Now that Mother’s Little Helper has become Missy’s Widespread Habit, New Jersey authorities have launched an initiative that aims to lock up more drug abusers — only not the kind who snort black tar or hit the crack pipe.
According to the state’s new attorney general, an “apparently abusive pattern” of addicts buying large amounts of prescription drugs has come to light, and a campaign to turn the tide in the Garden State is already under way.
“The apparently abusive pattern of purchasing drugs was revealed this month – and the discovery was made thanks to the New Jersey Prescription Monitoring Program,” says a release issued Wednesday by state Attorney General Jeffrey S. Chiesa’s office.
The “NJPMP,” as the monitoring program is called, is a “powerful new tool in the [s]tate’s fight against the abuse and diversion of prescription drugs, and the often-heavy reimbursement costs of fraudulently-obtained prescription medication borne by health insurance companies, the [s]tate, and[,] ultimately[,] taxpayers,” the release says.
No one could say whether this, in turn, would help reduce health care premiums charged by the insurance companies. However, it clearly puts reliable methods in place to more easily detect not only those who are abusing the meds but those who are prescribing and, ultimately, selling them.
Bergen County has seen its own examples in recent arrests: Emerson podiatrist charged with running Oxy prescription mill
“We all know that prescription medication, when used properly, can alleviate pain and illness. The darker, lesser-known side of prescription medication is that, when abused, it can be just as dangerous, addictive, and deadly as heroin,” said Thomas R. Calcagni, the director of the New Jersey Division of Consumer Affairs.
“Nationwide surveys show that many still mistakenly believe prescription medication is harmless – and this misperception is fueling a nationwide epidemic that’s sending thousands of New Jerseyans into addiction treatment centers each year, and 40 Americans to the grave each day,” he added. “The NJPMP is an important tool in our statewide effort to halt the soaring problem of prescription drug abuse and diversion.”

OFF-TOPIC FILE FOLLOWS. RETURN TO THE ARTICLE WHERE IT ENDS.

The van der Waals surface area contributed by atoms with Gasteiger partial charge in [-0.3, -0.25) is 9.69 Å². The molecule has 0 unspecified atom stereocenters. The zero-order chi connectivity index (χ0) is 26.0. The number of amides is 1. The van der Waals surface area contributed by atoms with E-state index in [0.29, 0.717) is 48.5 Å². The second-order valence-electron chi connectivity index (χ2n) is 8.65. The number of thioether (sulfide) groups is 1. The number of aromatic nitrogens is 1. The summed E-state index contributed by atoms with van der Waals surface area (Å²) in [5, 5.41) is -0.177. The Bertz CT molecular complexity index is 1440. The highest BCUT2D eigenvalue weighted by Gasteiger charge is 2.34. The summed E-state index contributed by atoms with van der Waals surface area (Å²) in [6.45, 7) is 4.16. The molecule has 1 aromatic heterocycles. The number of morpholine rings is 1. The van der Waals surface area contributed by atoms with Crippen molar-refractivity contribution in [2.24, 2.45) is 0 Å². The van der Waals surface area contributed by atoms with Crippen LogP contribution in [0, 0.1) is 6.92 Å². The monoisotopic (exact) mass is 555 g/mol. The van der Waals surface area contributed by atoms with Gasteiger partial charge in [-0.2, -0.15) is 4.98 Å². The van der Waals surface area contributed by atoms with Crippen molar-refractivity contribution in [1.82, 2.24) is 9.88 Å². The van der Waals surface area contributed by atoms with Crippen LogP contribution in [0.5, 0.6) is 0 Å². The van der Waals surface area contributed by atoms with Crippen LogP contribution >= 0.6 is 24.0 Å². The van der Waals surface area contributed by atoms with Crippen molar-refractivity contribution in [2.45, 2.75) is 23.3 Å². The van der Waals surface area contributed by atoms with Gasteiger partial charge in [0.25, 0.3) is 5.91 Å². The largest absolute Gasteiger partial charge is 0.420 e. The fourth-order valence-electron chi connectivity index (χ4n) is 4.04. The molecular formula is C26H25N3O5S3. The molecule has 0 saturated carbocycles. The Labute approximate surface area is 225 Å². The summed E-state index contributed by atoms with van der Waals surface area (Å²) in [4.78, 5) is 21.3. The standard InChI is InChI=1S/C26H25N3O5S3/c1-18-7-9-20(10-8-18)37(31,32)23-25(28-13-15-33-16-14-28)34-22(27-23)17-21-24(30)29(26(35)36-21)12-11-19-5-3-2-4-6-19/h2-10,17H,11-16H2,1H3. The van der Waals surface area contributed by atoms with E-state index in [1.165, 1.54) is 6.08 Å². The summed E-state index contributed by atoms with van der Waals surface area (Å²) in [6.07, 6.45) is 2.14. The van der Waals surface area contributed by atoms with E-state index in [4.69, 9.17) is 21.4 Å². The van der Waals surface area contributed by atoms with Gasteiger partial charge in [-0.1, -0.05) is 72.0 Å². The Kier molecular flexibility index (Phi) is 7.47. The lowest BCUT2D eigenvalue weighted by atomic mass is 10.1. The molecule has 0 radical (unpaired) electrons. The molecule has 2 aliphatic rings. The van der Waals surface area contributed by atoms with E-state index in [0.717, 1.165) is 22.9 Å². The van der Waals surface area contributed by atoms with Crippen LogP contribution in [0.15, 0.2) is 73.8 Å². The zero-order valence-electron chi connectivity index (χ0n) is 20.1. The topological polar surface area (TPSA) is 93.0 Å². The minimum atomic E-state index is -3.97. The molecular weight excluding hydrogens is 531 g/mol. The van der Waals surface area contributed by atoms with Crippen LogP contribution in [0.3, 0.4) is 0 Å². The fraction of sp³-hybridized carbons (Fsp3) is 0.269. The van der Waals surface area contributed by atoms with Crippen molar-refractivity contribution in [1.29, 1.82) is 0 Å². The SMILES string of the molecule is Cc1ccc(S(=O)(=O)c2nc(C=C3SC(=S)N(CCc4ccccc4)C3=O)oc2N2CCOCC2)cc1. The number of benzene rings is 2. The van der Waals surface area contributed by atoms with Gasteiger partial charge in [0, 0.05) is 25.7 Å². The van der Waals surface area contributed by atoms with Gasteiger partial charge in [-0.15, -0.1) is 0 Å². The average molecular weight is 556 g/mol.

According to Wednesday’s news release:
“[From] November 3 [to] December 7, 2011, a single patient obtained a four-month supply of oxycodone and methadone by presenting prescriptions, now believed to be forged, to three New Jersey pharmacies on a total of 14 occasions. The patient circumvented the safeguards that pharmacies and insurance carriers use to spot such abuse by spreading out his visits [among] the pharmacies, and by paying with cash in some instances and by insurance in others.
“As a result, in one month the individual obtained a total of 2,520 doses of highly addictive, narcotic medications classified as Controlled Dangerous Substances.” (Commonly known as CDS.)
The single abuser isn’t identified, nor are any of the pharmacies — or even the part of the state they’re located in. That’s because the investigation is still active, a spokesman told CLIFFVIEW PILOT.
He/she also could be dead.
“Every day,” the release says, “40 Americans die from abusing narcotic prescription painkillers, according to the U.S. Centers for Disease Control and Prevention.” (At last count, there were nearly 313 million.)